IWhen the great western areas of In-
diana, Illinois, Iowa and Kansas were
invaded by settlers land was cheap
and the soil was virgin.
Big crops and cheap prices result-
ing from this combination convinced
the agriculturist's of the east that
competition was hopeless, and those
who did not migrate for the purpose
of sharing the wealth of the new re-
gion, settled at home with a conviction
that a living was about all they could
expect from their farms. This idea
became fixed, and it prevails today.
The conditions of today convert it into
a distinct fallacy.
Farm values in the west have in-
creased until they now approximate
those of the east. Thus dividing th.?
total value of farm land with improve-
ments, Including buildings, by the
number of acres of improved land, it
appears that an Illinois farm is worth
$00 per acre, while New York state
farms are worth $57. In point of pos-
sible productiveness it is doubtful if
the western lands are now much more
fruitful than the lands of the older
stales would be if they were intelli-
gently cultivated. In the matter of
price the farmer of the east has an
advantage in the markets.
The average yield of corn to the acre
in New England and the average (rice
obtained last year give each acre
planted in corn a producing value of
$26.80. On the same basis the Illi-
nois corn grower received for his crop
only $14.23 per acre, while the Iowa
grower received only $10.75.
Tennessee farmers are.finding good
profit in raising sheep, feeding them on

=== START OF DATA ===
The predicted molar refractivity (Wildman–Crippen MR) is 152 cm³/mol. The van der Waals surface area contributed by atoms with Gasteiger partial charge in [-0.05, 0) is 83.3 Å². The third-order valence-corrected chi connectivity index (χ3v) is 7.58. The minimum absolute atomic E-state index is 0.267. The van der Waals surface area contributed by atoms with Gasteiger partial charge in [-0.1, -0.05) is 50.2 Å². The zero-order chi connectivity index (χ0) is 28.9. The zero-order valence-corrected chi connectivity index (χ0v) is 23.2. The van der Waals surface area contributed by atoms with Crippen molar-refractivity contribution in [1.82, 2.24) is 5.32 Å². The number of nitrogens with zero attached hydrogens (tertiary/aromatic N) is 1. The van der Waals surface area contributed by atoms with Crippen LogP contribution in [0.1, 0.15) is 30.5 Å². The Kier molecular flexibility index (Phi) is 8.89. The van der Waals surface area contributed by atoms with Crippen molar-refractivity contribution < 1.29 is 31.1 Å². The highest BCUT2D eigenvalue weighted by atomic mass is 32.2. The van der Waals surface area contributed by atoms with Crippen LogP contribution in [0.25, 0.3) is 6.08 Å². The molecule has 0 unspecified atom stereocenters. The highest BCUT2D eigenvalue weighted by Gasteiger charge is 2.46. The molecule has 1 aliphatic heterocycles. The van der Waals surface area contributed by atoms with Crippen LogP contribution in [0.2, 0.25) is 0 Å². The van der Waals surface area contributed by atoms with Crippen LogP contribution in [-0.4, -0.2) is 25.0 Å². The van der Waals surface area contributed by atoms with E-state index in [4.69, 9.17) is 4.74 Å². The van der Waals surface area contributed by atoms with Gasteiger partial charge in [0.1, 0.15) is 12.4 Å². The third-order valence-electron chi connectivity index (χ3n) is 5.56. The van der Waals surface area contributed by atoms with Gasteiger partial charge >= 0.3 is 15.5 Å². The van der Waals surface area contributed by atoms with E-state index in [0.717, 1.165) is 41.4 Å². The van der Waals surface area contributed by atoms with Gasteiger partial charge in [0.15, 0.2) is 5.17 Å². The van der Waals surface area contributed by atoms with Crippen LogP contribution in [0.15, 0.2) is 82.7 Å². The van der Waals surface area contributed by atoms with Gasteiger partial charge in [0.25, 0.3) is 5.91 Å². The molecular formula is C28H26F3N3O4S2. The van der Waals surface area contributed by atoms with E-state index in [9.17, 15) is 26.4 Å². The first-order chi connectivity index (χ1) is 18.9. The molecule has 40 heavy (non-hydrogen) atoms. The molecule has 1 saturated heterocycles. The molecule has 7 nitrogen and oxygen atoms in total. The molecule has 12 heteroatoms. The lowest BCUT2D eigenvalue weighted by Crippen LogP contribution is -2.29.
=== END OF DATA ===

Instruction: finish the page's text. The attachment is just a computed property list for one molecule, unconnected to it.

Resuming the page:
cottonseed meal, alfalfa, and a little
Molasses is rapidly coming to the
front as an excellent feed for horses
in the south. A large factory is being
built in New Orleans for the manufac-
ture of food containing 75 per cent of
I)o you know how much you lost last
year by not owning" a correct stock and
wagon scale? You admit you need one.
Why don't you write for our catalogue.
Steel Pitless Scale
just out. All complftp, ready to weigh
on except platform plank. No pit. No
wall. All steel. New construction. You
will like it. We mnke nil kind* of scales.
Do yftu know a good agent for us? Do us
and him a favor, show him this ad.
We want him Now.
OSGOOD SCALE COMPANY
ftox167t Ulntfhnmton, N. Y.
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Greer, Frank H. Oklahoma Farmer (Guthrie, Okla.), Vol. 14, No. 6, Ed. 1 Wednesday, June 7, 1905, newspaper, June 7, 1905; Guthrie, Oklahoma. (gateway.okhistory.org/ark:/67531/metadc88054/m1/2/: accessed December 19, 2018), The Gateway to Oklahoma History, gateway.okhistory.org; crediting Oklahoma Historical Society.